The second part of 2014 my focus was based around doing a 320 km loop around Mount Koskioszko. I was having a blinder heading up to October, but unfortunately I got pretty sick with a chest infection. At first I thought I would kill pretty quickly, but as it dragged on towards the epic, I started to get more & more panicked. I was able to lightly train through this period, but really went backwards. Overall I was sick for a total of 3 weeks and lost a bit of fitness during this period. I was left with the prospect of having only 3 weeks to get myself in shape for a 320 km epic.
Admittingly I just didn’t have enough time to get myself into proper shape. As soon as I got better I had to gamble and throw everything at myself, and killed myself with training. I knew I was walking a tightrope. If I overtrained, I could have really hurt myself and may not be able to do the epic at all. I really hammered myself and from being crook as a dog I managed to get over 1,200 km’s of riding in over those 3 weeks. With a week to go, I felt like I was getting fit. Sadly it felt like I’d need at least one more week of training to nail it.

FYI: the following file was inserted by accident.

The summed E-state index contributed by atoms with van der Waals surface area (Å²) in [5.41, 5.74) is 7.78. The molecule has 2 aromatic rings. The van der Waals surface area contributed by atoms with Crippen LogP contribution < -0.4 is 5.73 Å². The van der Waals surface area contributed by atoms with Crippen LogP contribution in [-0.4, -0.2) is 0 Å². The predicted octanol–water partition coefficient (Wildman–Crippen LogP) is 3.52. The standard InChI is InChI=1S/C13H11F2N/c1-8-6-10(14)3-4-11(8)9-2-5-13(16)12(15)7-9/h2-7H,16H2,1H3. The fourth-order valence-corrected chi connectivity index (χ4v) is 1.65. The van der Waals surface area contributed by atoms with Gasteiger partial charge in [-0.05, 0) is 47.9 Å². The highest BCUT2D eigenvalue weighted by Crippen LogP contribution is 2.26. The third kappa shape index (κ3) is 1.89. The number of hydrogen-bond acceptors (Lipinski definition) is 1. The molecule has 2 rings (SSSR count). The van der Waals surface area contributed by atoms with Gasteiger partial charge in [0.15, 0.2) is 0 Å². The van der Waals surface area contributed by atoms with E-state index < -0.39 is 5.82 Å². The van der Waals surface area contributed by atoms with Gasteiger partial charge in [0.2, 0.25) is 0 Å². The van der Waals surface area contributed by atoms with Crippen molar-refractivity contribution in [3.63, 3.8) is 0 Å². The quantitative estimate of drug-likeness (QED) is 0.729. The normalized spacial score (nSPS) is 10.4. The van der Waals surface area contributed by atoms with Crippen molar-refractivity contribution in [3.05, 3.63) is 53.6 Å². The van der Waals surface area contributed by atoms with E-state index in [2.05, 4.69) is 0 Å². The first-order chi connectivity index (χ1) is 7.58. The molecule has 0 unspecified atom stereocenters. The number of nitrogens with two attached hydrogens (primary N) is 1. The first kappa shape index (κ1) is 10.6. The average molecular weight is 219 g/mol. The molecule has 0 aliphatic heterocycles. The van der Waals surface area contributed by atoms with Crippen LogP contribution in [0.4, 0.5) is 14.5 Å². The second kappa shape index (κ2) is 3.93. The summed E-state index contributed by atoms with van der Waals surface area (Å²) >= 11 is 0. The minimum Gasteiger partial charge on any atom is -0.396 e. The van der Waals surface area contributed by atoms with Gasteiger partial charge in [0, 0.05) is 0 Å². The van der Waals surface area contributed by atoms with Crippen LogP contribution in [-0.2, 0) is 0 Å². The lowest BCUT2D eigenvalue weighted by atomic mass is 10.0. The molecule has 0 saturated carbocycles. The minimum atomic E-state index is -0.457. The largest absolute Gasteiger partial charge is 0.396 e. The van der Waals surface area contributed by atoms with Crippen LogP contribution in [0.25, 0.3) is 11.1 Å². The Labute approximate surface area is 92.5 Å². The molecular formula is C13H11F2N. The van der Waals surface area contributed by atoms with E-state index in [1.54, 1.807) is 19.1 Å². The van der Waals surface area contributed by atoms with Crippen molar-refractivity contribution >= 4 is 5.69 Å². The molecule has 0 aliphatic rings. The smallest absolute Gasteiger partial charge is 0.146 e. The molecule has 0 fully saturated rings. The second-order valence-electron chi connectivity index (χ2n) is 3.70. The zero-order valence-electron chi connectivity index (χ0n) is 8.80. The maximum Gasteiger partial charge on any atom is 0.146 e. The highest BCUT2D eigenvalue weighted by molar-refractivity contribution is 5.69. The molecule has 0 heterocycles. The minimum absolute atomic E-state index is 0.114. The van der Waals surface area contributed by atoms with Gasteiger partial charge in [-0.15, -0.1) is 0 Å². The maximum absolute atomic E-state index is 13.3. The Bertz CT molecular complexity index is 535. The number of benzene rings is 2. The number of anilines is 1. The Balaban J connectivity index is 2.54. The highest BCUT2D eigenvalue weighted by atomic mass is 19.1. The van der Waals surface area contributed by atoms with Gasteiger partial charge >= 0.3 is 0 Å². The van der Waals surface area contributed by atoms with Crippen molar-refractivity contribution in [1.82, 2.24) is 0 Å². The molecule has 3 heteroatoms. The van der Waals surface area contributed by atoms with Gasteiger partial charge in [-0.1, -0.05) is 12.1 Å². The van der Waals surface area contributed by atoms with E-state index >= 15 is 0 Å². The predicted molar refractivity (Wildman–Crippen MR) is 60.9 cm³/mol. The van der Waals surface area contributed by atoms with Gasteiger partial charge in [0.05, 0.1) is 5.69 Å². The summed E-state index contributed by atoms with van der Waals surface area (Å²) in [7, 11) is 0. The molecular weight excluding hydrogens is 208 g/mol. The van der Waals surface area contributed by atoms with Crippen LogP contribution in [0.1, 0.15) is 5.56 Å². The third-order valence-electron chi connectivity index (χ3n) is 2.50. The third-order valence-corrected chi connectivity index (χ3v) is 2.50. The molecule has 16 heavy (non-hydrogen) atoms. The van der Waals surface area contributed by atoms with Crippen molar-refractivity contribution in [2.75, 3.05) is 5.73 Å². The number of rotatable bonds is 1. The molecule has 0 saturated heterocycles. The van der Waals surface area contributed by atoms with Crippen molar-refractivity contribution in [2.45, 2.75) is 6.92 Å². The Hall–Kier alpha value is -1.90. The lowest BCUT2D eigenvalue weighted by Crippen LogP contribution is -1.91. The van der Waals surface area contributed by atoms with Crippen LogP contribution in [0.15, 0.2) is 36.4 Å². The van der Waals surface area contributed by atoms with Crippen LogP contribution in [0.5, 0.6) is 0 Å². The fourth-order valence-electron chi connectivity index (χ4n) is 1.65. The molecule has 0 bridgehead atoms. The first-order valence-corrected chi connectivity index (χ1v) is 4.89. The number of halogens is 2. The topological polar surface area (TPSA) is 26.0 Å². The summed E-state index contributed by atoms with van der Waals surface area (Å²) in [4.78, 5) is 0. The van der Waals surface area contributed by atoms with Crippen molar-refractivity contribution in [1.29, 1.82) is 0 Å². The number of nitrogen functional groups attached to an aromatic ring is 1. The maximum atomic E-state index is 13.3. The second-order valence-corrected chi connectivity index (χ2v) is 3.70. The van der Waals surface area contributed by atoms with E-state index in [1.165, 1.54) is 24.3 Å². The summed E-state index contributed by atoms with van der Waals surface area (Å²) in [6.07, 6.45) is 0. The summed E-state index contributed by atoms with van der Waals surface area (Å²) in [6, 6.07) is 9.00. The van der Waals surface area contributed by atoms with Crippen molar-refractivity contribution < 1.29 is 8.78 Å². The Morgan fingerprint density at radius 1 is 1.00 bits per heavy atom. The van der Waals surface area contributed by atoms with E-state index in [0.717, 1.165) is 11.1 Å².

Alas this wasn’t going to happen so had to do the best with what I had.
On the drive up to Kossi, I decided to go & smash some segments in Lakes Entrance as it was going to be windy. I found a couple of climbs that I should have had a nice tail wind pushing me up them. I wasted a whole heap of energy on a short ride and took 2 KOM’s on tough climbs. My warped logic was that if I wasn’t fit to do that, I certainly wasn’t fit to ride 320km’s the next day.
When we started our 320 km epic the next morning it was freezing. It was only a couple of degrees. I didn’t want to carry too much, so just had shorts on and fingerless gloves. My hands went numb over the first 30 km’s of the ride. We were staying at 1,100 metres, and I really didn’t have a clue about what altitude training was.
Right from the outset I struggled with the pace.
They were awesome roads to ride up. I can see why Sambo suggested we come so far out here to ride, but something didn’t feel right. As we climbed higher and higher I started to struggle to breath. On top of this I was battling against the cold, and was not surprised to see small sections of ice still around late November. I almost collapsed when we got to the highest point of the ride around 1,700 metres.